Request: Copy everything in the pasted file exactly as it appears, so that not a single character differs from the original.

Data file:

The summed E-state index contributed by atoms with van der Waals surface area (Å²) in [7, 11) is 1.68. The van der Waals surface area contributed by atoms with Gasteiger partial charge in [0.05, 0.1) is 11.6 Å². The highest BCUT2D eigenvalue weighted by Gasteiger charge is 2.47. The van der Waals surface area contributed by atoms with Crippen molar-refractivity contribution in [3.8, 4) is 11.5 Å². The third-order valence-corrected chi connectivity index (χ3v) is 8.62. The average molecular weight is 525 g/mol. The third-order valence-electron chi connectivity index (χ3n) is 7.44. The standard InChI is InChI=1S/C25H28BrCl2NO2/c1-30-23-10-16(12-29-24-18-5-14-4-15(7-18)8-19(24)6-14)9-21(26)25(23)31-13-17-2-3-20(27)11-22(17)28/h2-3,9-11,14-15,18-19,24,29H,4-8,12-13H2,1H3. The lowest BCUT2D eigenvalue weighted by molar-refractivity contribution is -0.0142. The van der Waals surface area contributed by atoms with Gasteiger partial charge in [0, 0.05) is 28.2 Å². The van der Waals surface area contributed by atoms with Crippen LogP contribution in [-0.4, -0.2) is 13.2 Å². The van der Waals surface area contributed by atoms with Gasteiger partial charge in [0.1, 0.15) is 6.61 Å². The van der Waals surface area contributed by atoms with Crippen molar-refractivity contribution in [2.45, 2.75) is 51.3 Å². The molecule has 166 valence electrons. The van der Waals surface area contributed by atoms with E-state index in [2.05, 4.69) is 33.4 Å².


The summed E-state index contributed by atoms with van der Waals surface area (Å²) in [7, 11) is 1.68. The van der Waals surface area contributed by atoms with Gasteiger partial charge in [0.05, 0.1) is 11.6 Å². The highest BCUT2D eigenvalue weighted by Gasteiger charge is 2.47. The van der Waals surface area contributed by atoms with Crippen molar-refractivity contribution in [3.8, 4) is 11.5 Å². The third-order valence-corrected chi connectivity index (χ3v) is 8.62. The average molecular weight is 525 g/mol. The third-order valence-electron chi connectivity index (χ3n) is 7.44. The standard InChI is InChI=1S/C25H28BrCl2NO2/c1-30-23-10-16(12-29-24-18-5-14-4-15(7-18)8-19(24)6-14)9-21(26)25(23)31-13-17-2-3-20(27)11-22(17)28/h2-3,9-11,14-15,18-19,24,29H,4-8,12-13H2,1H3. The lowest BCUT2D eigenvalue weighted by molar-refractivity contribution is -0.0142. The van der Waals surface area contributed by atoms with Gasteiger partial charge in [0, 0.05) is 28.2 Å². The van der Waals surface area contributed by atoms with Crippen LogP contribution in [-0.4, -0.2) is 13.2 Å². The van der Waals surface area contributed by atoms with Gasteiger partial charge in [0.1, 0.15) is 6.61 Å². The van der Waals surface area contributed by atoms with Crippen molar-refractivity contribution in [2.45, 2.75) is 51.3 Å². The molecule has 166 valence electrons. The van der Waals surface area contributed by atoms with E-state index in [2.05, 4.69) is 33.4 Å².